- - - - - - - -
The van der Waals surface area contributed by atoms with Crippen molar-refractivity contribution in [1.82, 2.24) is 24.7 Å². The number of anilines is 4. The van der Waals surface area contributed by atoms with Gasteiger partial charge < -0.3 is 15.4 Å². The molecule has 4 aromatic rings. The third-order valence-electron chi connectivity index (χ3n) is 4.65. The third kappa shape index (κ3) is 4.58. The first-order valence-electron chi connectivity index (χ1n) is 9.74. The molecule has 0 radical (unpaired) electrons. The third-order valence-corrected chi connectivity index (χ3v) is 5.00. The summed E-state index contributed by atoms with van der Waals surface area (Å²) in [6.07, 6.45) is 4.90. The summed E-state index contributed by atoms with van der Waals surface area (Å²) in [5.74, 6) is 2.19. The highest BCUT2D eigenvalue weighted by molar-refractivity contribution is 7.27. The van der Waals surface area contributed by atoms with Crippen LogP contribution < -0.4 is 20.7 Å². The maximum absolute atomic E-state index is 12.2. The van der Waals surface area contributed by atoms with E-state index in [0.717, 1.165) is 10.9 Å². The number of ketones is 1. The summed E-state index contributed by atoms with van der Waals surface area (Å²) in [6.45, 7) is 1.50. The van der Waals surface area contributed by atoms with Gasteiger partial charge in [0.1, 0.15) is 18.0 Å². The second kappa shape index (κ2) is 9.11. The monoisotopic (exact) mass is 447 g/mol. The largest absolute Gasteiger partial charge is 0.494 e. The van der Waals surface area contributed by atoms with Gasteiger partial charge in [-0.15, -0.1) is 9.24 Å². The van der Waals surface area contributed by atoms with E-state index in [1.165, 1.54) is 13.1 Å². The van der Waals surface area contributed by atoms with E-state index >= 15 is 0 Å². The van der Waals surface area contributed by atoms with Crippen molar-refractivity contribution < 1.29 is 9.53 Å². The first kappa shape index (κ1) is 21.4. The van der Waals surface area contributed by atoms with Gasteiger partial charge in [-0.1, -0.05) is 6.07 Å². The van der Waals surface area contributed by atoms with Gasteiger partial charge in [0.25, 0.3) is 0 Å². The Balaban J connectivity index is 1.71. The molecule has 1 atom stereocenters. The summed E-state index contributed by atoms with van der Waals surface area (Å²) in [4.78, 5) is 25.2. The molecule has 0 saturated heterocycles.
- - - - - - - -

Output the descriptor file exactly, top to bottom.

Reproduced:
The van der Waals surface area contributed by atoms with Crippen molar-refractivity contribution in [1.82, 2.24) is 24.7 Å². The number of anilines is 4. The van der Waals surface area contributed by atoms with Gasteiger partial charge < -0.3 is 15.4 Å². The molecule has 4 aromatic rings. The third-order valence-electron chi connectivity index (χ3n) is 4.65. The third kappa shape index (κ3) is 4.58. The first-order valence-electron chi connectivity index (χ1n) is 9.74. The molecule has 0 radical (unpaired) electrons. The third-order valence-corrected chi connectivity index (χ3v) is 5.00. The summed E-state index contributed by atoms with van der Waals surface area (Å²) in [6.07, 6.45) is 4.90. The summed E-state index contributed by atoms with van der Waals surface area (Å²) in [5.74, 6) is 2.19. The highest BCUT2D eigenvalue weighted by molar-refractivity contribution is 7.27. The van der Waals surface area contributed by atoms with Crippen LogP contribution < -0.4 is 20.7 Å². The maximum absolute atomic E-state index is 12.2. The van der Waals surface area contributed by atoms with E-state index in [0.717, 1.165) is 10.9 Å². The number of ketones is 1. The summed E-state index contributed by atoms with van der Waals surface area (Å²) in [6.45, 7) is 1.50. The van der Waals surface area contributed by atoms with Gasteiger partial charge in [0.1, 0.15) is 18.0 Å². The second kappa shape index (κ2) is 9.11. The monoisotopic (exact) mass is 447 g/mol. The largest absolute Gasteiger partial charge is 0.494 e. The van der Waals surface area contributed by atoms with Gasteiger partial charge in [-0.15, -0.1) is 9.24 Å². The van der Waals surface area contributed by atoms with E-state index in [1.165, 1.54) is 13.1 Å². The van der Waals surface area contributed by atoms with E-state index >= 15 is 0 Å². The van der Waals surface area contributed by atoms with Crippen molar-refractivity contribution < 1.29 is 9.53 Å². The first kappa shape index (κ1) is 21.4. The van der Waals surface area contributed by atoms with Gasteiger partial charge in [-0.1, -0.05) is 6.07 Å². The van der Waals surface area contributed by atoms with Gasteiger partial charge in [0.25, 0.3) is 0 Å². The Balaban J connectivity index is 1.71. The molecule has 1 atom stereocenters. The summed E-state index contributed by atoms with van der Waals surface area (Å²) in [4.78, 5) is 25.2. The molecule has 0 saturated heterocycles.